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Comcast Entertainment Group Defends Its Position On Writers Unionization Efforts

Nellie Andreeva

For the past couple of months, Comcast has been embroiled into a standoff with the WGA over efforts by writers on shows for Comcast Entertainment Group’s E!, Style and G4 networks to get union coverage. The war of words between the two sides, in which  the WGA had  accused Comcast of sabotaging its employees’ attempts to go union and Comcast had insisted that the WGA followed the lengthy NLRB procedure, escalated on Tuesday when the WGA announced that Comcast writers had voted overwhelmingly for WGA representation in a secret ballot election monitored and certified by the office of L.A. City Council President Eric Garcetti. Moments later, Comcast dismissed the vote as a “non-binding poll.” This afternoon, Comcast Entertainment Group brass sent out a company-wide e-mail explaining its position on the matter. Here it is

Recently, there has been a lot said surrounding the Writer’s Guild of America West’s desire to represent the writers on some of the shows which air on E!, Style and G4.   We wanted you to hear directly from your leadership team on this.

Let’s begin with a simple fact. The company respects the rights of our employees to decide if they wish to be represented by a union or not. For 75 years, the process of union representation has been handled by the National Labor Relations Board (NLRB), which is an independent federal agency created to safeguard employees’ rights to organize. The NLRB provides a process and determines which employees are in a voting unit and how many units may be within a company. The NLRB then also oversees the secret ballot election.  We support this process as it is the one way to guarantee fairness. You should know that over the years, the WGA has relied on the NLRB process in its organizing activities.  In fact, last year, the WGA West filed three petitions for elections with the NLRB.  We have urged the WGA West to file a petition with the NLRB so that a binding secret ballot election, overseen by the NLRB, can take place.  The WGA West has refused to do this and instead has demanded that E!, Style and G4 immediately recognize the WGAW as the representative of our writers.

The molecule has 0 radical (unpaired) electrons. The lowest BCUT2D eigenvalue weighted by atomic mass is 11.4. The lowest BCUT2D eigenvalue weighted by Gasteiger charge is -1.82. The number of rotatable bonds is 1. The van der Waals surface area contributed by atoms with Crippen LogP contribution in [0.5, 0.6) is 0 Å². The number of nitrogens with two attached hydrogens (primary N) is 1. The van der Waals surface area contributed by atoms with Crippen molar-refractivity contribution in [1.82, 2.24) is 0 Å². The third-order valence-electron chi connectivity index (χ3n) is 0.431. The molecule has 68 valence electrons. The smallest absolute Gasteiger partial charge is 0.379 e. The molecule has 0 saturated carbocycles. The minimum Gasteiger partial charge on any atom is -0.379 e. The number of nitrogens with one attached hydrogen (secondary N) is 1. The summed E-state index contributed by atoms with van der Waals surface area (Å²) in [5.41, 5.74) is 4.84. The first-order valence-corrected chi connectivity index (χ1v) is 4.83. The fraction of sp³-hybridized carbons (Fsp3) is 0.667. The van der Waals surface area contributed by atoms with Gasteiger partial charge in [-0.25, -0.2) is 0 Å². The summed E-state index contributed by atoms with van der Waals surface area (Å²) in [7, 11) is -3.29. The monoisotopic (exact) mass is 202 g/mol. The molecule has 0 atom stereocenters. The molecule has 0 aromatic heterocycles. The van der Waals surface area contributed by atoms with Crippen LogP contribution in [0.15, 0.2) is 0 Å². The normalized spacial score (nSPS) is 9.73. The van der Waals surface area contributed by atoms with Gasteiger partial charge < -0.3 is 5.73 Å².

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U.S. Sen Boxer Sides With WGA vs Comcast

This afternoon, there was an unexpected development in the battle over union organizing by the writers of Comcast Entertainment Group who’ve engaged the Writers’ Guild of America West for the purposes of collective bargaining with their employer. (CEG includes the E!, Style!, and G4 networks, as well as Versus, Sprout, and Fear Net.) U.S. Senator Barbara Boxer decided to take an active role in the impasse between Comcast and the Writers’ Guild:

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Comcast vs WGA: Latest Guild Battleground

EXCLUSIVE: Comcast and the Writers Guild of America are battling over union organizing. Over the last several months the writers of Comcast Entertainment Group have quietly engaged the Writers’ Guild of America West for the purposes of collective bargaining with their employer. CEG is the cable entertainment wing of Comcast: it includes the E!, Style!, and G4 networks, as well as Versus, Sprout, and Fear Net. Here’s what we’re told is happening:

Inside the company our title is Script Consultant, Story Editor, Producer or anything other than Writer. We decided to send this note to to let you know that collectively we write countless hours of television across E!, Style, & G4. This is scripted television work that deserves the benefits of coverage by WGA contracts.

Instead of honoring our request for recognition, Comcast has chosen to stall and push this off until they feel it is convenient to them, [which is] long past the time they expect the merger with NBC Universal to close. While they work to reorganize their executive staff as if the merger were a fait accompli, we sit and wait for what is, by law, our right. Now, rather than adhering to their promises of good labor relations they made to the WGA, the U.S. Congress and other Hollywood unions and their acknowledgement that Hollywood is a union town, they have chosen to ask for an election with a lengthy hearing process —

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